Outside of the University of Virginia’s Peabody Hall, where the Office of Admission is located, a new historical marker recaps the 1969 legal case that brought full coeducation to the Grounds.
Inside the building, potential students, their families and others can view a portrait of Cynthia Goodrich Kuhn, one of the first women admitted to UVA in 1970 “without regard to sex,” thanks to the history-changing lawsuit.
The commemorative pieces are part of a 2018 initiative that grew out of a special University committee. The Advisory Committee on the Future of the Historic Landscape at UVA made recommendations on the installation of portraits and markers highlighting important people, moments and places around Grounds. Initial items feature a portrait of George Keith Martin, the first African American to serve as University rector, on the second floor of Wilson Hall, and the installation of a historical marker commemorating the “Coat and Tie Rebellion,” located near Pavilion I.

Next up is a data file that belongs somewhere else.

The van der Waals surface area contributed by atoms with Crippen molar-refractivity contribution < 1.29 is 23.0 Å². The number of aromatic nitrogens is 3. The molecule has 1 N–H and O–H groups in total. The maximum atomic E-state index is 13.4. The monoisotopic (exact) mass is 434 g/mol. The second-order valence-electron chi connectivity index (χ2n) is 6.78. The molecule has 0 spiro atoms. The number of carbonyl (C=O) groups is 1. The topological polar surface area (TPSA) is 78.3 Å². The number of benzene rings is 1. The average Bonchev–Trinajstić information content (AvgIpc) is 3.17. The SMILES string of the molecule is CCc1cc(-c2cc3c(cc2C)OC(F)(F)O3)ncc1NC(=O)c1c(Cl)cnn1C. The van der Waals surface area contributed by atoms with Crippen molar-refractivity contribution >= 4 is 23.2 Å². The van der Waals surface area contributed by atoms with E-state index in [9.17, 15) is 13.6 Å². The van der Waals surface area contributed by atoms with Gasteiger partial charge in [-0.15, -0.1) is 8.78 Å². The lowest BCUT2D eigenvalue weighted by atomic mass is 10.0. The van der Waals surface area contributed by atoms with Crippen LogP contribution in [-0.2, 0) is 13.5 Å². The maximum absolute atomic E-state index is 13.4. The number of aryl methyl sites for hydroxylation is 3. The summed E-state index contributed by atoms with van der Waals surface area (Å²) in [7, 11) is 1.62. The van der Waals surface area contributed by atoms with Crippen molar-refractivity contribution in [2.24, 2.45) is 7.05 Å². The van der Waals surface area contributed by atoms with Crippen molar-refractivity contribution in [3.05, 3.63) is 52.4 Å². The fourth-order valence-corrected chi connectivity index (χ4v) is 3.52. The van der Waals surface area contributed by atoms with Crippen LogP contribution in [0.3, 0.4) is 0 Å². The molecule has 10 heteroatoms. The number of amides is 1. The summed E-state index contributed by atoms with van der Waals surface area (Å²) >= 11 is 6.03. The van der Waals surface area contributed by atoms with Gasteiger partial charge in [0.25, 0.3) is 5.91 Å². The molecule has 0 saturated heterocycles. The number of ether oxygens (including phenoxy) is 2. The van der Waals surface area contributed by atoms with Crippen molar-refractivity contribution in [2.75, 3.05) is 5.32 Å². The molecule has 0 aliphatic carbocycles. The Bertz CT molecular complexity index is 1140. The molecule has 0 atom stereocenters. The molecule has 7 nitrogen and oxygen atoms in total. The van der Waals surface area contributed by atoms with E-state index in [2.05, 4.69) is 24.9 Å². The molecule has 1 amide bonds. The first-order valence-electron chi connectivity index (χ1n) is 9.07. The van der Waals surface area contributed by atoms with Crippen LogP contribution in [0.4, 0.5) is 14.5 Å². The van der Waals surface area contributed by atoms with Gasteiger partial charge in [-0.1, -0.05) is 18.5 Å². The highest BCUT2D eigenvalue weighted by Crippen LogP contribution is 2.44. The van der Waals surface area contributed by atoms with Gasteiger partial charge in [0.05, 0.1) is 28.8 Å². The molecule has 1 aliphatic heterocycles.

Although the Board of Visitors had voted in 1969 to gradually admit women into all of UVA’s schools over 10 years, four women brought a class-action suit against the University, challenging the constitutionality of the University’s admissions policies for the College of Arts & Sciences. One of the group’s attorneys was a young UVA law alumnus, the late John C. Lowe, who argued against the board’s restrictive plan.
A three-judge panel found the University’s proposal inadequate, and the plaintiffs and defendants worked on a subsequent plan that hastened the enrollment of women to two years. In 1970, 450 women were admitted to the College, and the following year, the number increased to 550. As of the 1972-73 academic year, the new plan lifted the cap.
Cynthia Goodrich Kuhn succeeded at UVA in that first cohort of women enrolled in 1970. One indicator: in her final year, the international relations major became the first woman selected to live in a student room on the Lawn, a coveted achievement for fourth-year students.